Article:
This isn’t your typical fictionalized life of a writer—instead, it’s an unexpected meditation on the convergence of two...

MELVILLE

This lyrical novel reimagines Herman Melville’s life and adds a hauntingly atmospheric spin.

There are many novels that have fictionalized the lives of notable writers. In the case of this 1941 book—now appearing in English for the first time—the overlap between author and subject runs deeper than most. Giono is known for his French translation, with Lucien Jacques, of Moby-Dick. This novel was originally intended as the preface for that larger work but quickly became its own distinct entity. Edmund White's introduction helpfully contextualizes this novel within Giono’s larger body of work and also provides a useful guide to the areas in which Giono’s version of Melville veers away from the historical record. “Giono was the one with the big personality, and the character, 'Melville,' is his alter ego," White writes. The novel opens as Melville returns to the United States in 1849 after a trip to England; he has "a strange item in his baggage. It was an embalmed head…but it was his own.” This metaphorically rich image leads into the story of his time overseas, placing this most American of writers in a foreign land. While traveling, he meets a woman named Adelina White; their heated discussions of politics and philosophy leave him infatuated with her and inspired to write the book that would become his masterpiece. Giono juxtaposes lyrically written paragraphs about Melville’s travels with passages in which intense voices of various characters overwhelm the narrative—a sort of literary echo of the juxtapositions that abound in Moby-Dick. A different evocation of that novel comes in a scene where Adelina pragmatically lambasts those who avoid helping the hungry for “philosophizing about the doctrines of Adam Smith and Ricardo.”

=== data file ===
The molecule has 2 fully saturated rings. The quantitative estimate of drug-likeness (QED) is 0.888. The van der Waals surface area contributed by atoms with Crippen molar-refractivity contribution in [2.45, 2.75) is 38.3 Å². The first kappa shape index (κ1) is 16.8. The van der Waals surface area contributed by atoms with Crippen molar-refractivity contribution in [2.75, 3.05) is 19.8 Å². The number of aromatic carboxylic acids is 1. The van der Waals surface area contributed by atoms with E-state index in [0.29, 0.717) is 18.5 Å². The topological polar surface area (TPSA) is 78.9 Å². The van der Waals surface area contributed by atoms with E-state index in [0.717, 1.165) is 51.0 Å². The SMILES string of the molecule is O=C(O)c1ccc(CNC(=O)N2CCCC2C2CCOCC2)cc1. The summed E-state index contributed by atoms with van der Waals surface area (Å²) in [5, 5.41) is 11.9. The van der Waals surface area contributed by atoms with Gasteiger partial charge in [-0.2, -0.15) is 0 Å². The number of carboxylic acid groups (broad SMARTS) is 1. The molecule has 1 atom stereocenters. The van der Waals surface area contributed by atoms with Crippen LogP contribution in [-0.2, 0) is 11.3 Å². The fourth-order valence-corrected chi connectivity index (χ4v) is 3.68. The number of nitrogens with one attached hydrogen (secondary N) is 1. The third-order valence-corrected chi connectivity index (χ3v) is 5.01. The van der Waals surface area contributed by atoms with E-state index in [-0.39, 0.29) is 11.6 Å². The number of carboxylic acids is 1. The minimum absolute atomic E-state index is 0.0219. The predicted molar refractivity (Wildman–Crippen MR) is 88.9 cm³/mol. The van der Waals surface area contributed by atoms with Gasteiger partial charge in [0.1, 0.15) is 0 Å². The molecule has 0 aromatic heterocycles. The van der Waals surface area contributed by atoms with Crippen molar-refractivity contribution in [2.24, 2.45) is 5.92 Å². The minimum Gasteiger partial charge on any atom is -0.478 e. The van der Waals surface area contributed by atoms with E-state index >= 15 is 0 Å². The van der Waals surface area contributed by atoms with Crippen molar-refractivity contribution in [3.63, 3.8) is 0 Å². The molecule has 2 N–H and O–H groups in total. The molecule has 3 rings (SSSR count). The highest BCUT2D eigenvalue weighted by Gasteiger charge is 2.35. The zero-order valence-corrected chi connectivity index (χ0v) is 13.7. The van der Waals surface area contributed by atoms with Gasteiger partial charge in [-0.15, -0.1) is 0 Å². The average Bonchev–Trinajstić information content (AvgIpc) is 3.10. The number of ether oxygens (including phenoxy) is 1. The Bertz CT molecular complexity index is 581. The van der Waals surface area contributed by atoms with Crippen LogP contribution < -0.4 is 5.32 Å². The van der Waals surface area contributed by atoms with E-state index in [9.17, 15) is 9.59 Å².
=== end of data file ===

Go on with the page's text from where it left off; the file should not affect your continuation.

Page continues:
This isn’t your typical fictionalized life of a writer—instead, it’s an unexpected meditation on the convergence of two literary lives.

Pub Date: Sept. 12, 2017

ISBN: 978-1-68137-137-5

Page Count: 128

Publisher: New York Review Books

Review Posted Online: July 17, 2017

Kirkus Reviews Issue: Aug. 1, 2017

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Absolutely enthralling. Read it.

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NORMAL PEOPLE

A young Irish couple gets together, splits up, gets together, splits up—sorry, can't tell you how it ends!